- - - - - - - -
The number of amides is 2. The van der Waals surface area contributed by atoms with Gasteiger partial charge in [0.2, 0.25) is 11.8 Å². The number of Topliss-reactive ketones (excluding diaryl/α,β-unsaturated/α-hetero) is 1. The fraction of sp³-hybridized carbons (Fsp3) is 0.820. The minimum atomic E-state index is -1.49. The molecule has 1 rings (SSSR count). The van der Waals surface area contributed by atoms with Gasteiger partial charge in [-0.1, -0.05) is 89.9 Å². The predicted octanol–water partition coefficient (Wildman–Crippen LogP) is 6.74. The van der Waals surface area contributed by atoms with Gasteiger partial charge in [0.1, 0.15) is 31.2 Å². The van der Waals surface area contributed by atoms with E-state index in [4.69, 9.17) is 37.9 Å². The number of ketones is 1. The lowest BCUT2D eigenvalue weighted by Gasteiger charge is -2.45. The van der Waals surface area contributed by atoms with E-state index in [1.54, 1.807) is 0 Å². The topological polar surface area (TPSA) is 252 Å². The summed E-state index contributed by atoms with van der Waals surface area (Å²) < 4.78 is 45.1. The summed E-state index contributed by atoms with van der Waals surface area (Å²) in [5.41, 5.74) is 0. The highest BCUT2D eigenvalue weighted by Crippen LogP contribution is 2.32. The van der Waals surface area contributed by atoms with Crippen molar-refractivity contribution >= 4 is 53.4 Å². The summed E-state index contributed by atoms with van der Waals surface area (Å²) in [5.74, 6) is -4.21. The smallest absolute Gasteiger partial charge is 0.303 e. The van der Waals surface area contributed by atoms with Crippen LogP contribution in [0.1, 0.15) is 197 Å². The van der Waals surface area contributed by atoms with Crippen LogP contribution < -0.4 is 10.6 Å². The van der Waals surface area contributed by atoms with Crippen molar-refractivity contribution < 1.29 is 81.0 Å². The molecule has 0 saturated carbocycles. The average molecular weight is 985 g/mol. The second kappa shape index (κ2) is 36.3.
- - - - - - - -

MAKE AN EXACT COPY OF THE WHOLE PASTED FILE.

The number of amides is 2. The van der Waals surface area contributed by atoms with Gasteiger partial charge in [0.2, 0.25) is 11.8 Å². The number of Topliss-reactive ketones (excluding diaryl/α,β-unsaturated/α-hetero) is 1. The fraction of sp³-hybridized carbons (Fsp3) is 0.820. The minimum atomic E-state index is -1.49. The molecule has 1 rings (SSSR count). The van der Waals surface area contributed by atoms with Gasteiger partial charge in [-0.1, -0.05) is 89.9 Å². The predicted octanol–water partition coefficient (Wildman–Crippen LogP) is 6.74. The van der Waals surface area contributed by atoms with Gasteiger partial charge in [0.1, 0.15) is 31.2 Å². The van der Waals surface area contributed by atoms with E-state index in [4.69, 9.17) is 37.9 Å². The number of ketones is 1. The lowest BCUT2D eigenvalue weighted by Gasteiger charge is -2.45. The van der Waals surface area contributed by atoms with E-state index in [1.54, 1.807) is 0 Å². The topological polar surface area (TPSA) is 252 Å². The summed E-state index contributed by atoms with van der Waals surface area (Å²) < 4.78 is 45.1. The summed E-state index contributed by atoms with van der Waals surface area (Å²) in [5.41, 5.74) is 0. The highest BCUT2D eigenvalue weighted by Crippen LogP contribution is 2.32. The van der Waals surface area contributed by atoms with Crippen molar-refractivity contribution >= 4 is 53.4 Å². The summed E-state index contributed by atoms with van der Waals surface area (Å²) in [5.74, 6) is -4.21. The smallest absolute Gasteiger partial charge is 0.303 e. The van der Waals surface area contributed by atoms with Crippen LogP contribution in [0.1, 0.15) is 197 Å². The van der Waals surface area contributed by atoms with Crippen LogP contribution < -0.4 is 10.6 Å². The van der Waals surface area contributed by atoms with Crippen molar-refractivity contribution < 1.29 is 81.0 Å². The molecule has 0 saturated carbocycles. The average molecular weight is 985 g/mol. The second kappa shape index (κ2) is 36.3.